Thousands of supporters flooded the streets Sunday in nearly 70 countries to call on the international community to help curb the gang violence that has taken over Haiti and is plunging it further into social and political turmoil.
Miami resident Abigail Calixte said she has family members living in Haiti who are “scared to go out” due to the violence. Calixte, 18, said the country has changed drastically since she last visited when she was 10, when she recalled it having a feeling of “togetherness.”
“I’m tired of seeing everything that’s going on,” said Calixte, who lives in the Little Haiti neighborhood. “Like, this is not the country that I know.”
Gangs have had a decadeslong presence in Haiti, but after the assassination of President Jovenel Moïse in July 2021, gang violence has increased as the island-nation’s government has crumbled; the country has not yet elected a new president. And Haiti’s last remaining elected lawmakers, 10 senators, left office in January after their term expired and have yet to be replaced, according to the Brookings Institution. The think tank also said in a February report that Haitian political leaders and the Haitian National Police have ties to the gangs and are unable to control them.
And even two years after Moïse’s death, “The fact that there is no government in power, it means that they could simply multiply and become stronger,” said Gregory Toussaint, pastor at the Tabernacle of Glory church in Miami. And now, gangs control an estimated 80% of the capital, according to the U.N.’s Office for the Coordination of Humanitarian Affairs.
Haitian gangs have kidnapped, assaulted and killed residents over the years, with the U.N. reporting more than 500 gang-related deaths in Haiti within the first three months of the year alone. At least 160,000 Haitians were displaced by gangs since 2021. And about 60% of Haitians live below the poverty line and have limited access to basic services, according to UNICEF.
The main objectives of the rallies, Toussaint said, was to urge Congress to pass legislation to help dismantle Haitian gangs by revealing the “bad actors” working with them in the political and economic realm, and to encourage the Biden administration to continue its humanitarian parole program. The marches also motivated Haitians to take action and promote unity between those living in Haiti and Haitians throughout the diaspora.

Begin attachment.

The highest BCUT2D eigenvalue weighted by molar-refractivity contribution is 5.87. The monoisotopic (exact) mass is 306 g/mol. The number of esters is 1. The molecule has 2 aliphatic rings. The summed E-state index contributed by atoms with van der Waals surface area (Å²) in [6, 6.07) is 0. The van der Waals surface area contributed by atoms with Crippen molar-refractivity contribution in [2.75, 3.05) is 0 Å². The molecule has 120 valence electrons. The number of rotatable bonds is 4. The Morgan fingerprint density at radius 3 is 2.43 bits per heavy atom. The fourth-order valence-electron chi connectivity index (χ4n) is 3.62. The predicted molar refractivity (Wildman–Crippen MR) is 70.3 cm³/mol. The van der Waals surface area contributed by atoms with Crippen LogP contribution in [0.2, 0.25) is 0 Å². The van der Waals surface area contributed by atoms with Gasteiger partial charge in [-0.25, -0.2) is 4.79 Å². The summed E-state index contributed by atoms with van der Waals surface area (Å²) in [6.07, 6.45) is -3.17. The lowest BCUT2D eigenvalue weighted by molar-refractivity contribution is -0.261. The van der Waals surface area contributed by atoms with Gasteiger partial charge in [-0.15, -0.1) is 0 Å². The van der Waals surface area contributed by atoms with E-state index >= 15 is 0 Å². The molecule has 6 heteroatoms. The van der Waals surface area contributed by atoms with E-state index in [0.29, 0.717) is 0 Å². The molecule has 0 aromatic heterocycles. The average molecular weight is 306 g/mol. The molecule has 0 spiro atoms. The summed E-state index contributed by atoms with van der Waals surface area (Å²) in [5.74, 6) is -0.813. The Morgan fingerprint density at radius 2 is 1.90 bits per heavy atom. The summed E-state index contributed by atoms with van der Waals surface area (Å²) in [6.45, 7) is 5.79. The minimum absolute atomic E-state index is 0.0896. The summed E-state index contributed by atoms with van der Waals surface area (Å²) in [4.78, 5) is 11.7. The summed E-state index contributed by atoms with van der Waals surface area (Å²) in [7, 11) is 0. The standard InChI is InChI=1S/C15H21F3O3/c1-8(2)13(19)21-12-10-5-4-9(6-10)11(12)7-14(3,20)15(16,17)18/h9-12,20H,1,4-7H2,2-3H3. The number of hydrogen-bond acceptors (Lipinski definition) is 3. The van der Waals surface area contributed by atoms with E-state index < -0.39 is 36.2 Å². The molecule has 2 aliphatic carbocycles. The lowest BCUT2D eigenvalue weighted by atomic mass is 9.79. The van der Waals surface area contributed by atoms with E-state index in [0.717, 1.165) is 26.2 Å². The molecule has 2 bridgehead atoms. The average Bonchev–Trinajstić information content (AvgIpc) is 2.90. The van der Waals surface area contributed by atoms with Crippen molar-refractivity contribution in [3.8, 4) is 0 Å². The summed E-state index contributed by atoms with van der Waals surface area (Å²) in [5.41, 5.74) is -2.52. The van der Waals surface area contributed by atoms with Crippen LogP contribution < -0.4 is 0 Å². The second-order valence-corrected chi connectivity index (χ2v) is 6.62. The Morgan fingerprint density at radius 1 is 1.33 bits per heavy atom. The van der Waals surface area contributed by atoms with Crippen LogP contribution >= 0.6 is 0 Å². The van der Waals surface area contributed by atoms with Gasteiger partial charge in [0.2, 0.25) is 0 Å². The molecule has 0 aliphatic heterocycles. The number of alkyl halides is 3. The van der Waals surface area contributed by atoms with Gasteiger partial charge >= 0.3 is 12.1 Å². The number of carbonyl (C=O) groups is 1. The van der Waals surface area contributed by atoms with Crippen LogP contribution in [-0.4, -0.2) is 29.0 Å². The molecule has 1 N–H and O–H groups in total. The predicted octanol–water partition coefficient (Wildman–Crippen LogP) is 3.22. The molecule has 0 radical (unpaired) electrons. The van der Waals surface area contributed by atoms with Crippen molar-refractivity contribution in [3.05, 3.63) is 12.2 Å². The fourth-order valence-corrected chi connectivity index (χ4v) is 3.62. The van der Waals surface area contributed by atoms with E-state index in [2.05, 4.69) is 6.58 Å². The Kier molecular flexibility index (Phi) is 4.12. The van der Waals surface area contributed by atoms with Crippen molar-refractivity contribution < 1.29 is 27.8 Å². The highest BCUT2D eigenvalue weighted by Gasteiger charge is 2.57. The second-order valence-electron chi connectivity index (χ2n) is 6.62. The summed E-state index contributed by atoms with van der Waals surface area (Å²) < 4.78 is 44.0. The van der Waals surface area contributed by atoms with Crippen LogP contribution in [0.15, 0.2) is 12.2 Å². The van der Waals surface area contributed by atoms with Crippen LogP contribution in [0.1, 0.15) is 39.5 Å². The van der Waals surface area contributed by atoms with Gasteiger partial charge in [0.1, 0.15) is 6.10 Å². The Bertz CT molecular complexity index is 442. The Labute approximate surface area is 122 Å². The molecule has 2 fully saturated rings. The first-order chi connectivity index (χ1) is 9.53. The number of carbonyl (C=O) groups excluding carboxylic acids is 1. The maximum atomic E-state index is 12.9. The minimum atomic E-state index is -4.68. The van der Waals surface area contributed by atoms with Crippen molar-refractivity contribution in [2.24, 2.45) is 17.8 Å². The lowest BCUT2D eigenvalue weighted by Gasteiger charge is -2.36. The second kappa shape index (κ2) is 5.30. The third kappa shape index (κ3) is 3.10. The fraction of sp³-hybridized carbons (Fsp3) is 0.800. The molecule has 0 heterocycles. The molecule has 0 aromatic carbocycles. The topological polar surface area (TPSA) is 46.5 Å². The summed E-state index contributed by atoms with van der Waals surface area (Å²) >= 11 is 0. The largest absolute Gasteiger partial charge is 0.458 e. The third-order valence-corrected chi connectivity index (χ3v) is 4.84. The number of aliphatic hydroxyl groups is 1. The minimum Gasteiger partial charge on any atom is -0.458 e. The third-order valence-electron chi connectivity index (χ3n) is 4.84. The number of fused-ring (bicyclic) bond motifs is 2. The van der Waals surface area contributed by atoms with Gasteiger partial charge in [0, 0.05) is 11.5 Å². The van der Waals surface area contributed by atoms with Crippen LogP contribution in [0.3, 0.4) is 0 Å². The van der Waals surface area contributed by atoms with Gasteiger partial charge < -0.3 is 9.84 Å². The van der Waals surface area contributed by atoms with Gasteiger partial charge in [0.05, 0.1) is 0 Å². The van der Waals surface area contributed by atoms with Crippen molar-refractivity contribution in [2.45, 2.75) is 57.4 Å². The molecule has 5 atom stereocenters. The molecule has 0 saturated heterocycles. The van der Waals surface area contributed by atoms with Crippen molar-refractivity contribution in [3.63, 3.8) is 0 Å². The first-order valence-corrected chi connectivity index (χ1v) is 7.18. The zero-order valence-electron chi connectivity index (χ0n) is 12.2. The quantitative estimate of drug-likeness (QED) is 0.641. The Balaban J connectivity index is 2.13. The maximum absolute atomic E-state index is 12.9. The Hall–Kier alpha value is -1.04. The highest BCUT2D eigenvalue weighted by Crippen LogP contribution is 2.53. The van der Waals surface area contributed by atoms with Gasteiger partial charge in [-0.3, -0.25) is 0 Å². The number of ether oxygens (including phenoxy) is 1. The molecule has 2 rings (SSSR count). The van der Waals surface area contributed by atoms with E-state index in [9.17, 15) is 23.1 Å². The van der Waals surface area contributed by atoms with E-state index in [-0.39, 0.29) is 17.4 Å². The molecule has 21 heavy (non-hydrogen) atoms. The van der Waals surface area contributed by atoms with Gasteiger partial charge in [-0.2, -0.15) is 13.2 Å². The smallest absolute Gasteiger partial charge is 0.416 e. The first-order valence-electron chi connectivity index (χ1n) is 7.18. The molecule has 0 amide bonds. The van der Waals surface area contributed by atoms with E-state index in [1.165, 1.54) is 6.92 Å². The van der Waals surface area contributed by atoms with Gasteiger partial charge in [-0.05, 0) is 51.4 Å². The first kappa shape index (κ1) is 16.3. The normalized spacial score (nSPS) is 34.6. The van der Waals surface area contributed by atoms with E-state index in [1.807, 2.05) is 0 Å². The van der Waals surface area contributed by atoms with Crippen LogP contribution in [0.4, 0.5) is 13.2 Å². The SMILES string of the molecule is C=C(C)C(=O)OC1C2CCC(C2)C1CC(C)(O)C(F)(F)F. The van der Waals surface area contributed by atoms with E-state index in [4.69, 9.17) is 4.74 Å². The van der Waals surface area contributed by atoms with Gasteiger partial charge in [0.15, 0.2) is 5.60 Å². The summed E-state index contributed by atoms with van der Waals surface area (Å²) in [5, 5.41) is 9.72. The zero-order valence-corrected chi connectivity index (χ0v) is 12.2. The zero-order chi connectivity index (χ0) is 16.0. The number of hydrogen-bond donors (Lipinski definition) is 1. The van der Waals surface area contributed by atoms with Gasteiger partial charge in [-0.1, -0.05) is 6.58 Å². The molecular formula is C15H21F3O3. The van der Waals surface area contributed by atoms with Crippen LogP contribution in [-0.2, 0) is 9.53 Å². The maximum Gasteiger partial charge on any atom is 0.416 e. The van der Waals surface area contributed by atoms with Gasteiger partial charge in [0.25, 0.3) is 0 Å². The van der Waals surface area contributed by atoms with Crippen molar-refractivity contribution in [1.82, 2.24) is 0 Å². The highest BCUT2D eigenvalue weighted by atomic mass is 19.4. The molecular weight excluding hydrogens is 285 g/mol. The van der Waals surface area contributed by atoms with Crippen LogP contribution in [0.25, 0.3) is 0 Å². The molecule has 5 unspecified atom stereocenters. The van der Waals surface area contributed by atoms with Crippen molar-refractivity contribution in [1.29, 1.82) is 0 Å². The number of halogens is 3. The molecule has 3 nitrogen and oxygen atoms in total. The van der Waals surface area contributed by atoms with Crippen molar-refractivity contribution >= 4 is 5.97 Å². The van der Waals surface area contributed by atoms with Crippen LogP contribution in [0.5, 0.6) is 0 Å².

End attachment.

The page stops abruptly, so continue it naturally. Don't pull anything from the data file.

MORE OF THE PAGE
Kaila Dorcin, another Miami protester, said her relatives in Haiti “were nearly kidnapped” and “are scared of even leaving their house because the gang violence is so extreme.” Dorcin said she joined the march because it was historic and would help generate change.
“I think something needs to change,” Dorcin, 20, said. “I’m really tired of having to see just my people go through things like that.”
The movement to help Haiti also prompted support from non-Haitian supporters. Xamayla Rose, who attended the Relief for Haiti march in Brooklyn, is Jamaican. She said she grew up in a community with many Black immigrants in central Brooklyn and has witnessed Haitian people being marginalized through her work in immigration justice.
“I really felt like deep down in my heart, like, if all I can do is march with my friends and to raise awareness — especially as a non-Haitian person — just to show everybody, like, it’s OK to support it,” Rose, 43, said. “It’s OK to talk about all of the things that are going wrong and to even have a sense of accountability and responsibility as a non-Haitian person for helping to resolve and bring awareness to the issue.”
Toussaint said Haiti needs a long-term plan to help stabilize the country, citing as an example the Rwandan genocide in the ‘90s, which claimed more than 500,000 lives. When the genocide ended in 1994, Toussaint said that, by 2000, Rwandan leaders had developed a 20-year vision of rebuilding their country, which has undergone an economic transformation. Toussaint said this is a plan Haiti should also follow.
“We should have a 25-year plan,” Toussaint said. “What do we want Haiti to look like in 2050, and we should work on that plan right now and kick it off in 2025.”
Several international leaders and entities have called for more action to support Haiti, including Volker Turk, of the United Nations High Commissioner for Human Rights, who in February labeled the situation in Haiti as a “living nightmare.”
Toussaint is also pushing for Congress to pass the Haiti Criminal Collusion Transparency Act, which would require the State Department to issue an annual report on the ties between “criminal gangs and political and economic elites in Haiti,” the bill reads. Through his organization, Shekinah.fm, Toussaint has created a petition to garner support for the bill, which now has more than 126,000 signatures.
Toussaint also said he wants the Biden administration to keep open the humanitarian parole program, which allows the U.S. government to grant advanced travel authorization for Haitians, along with other groups including Cubans, Nicaraguans and Venezuelans. More Haitians have been allowed to seek asylum in the U.S. after President Biden took office, according to an internal planning document obtained by NBC News in July 2022.
Despite the uphill challenges, Toussaint said he is “very hopeful” about Haiti’s future, which he said comes down to “us taking responsibility” and “us coming together.”“As a believer, I am hopeful in God and I believe there is always hope,” Toussaint said.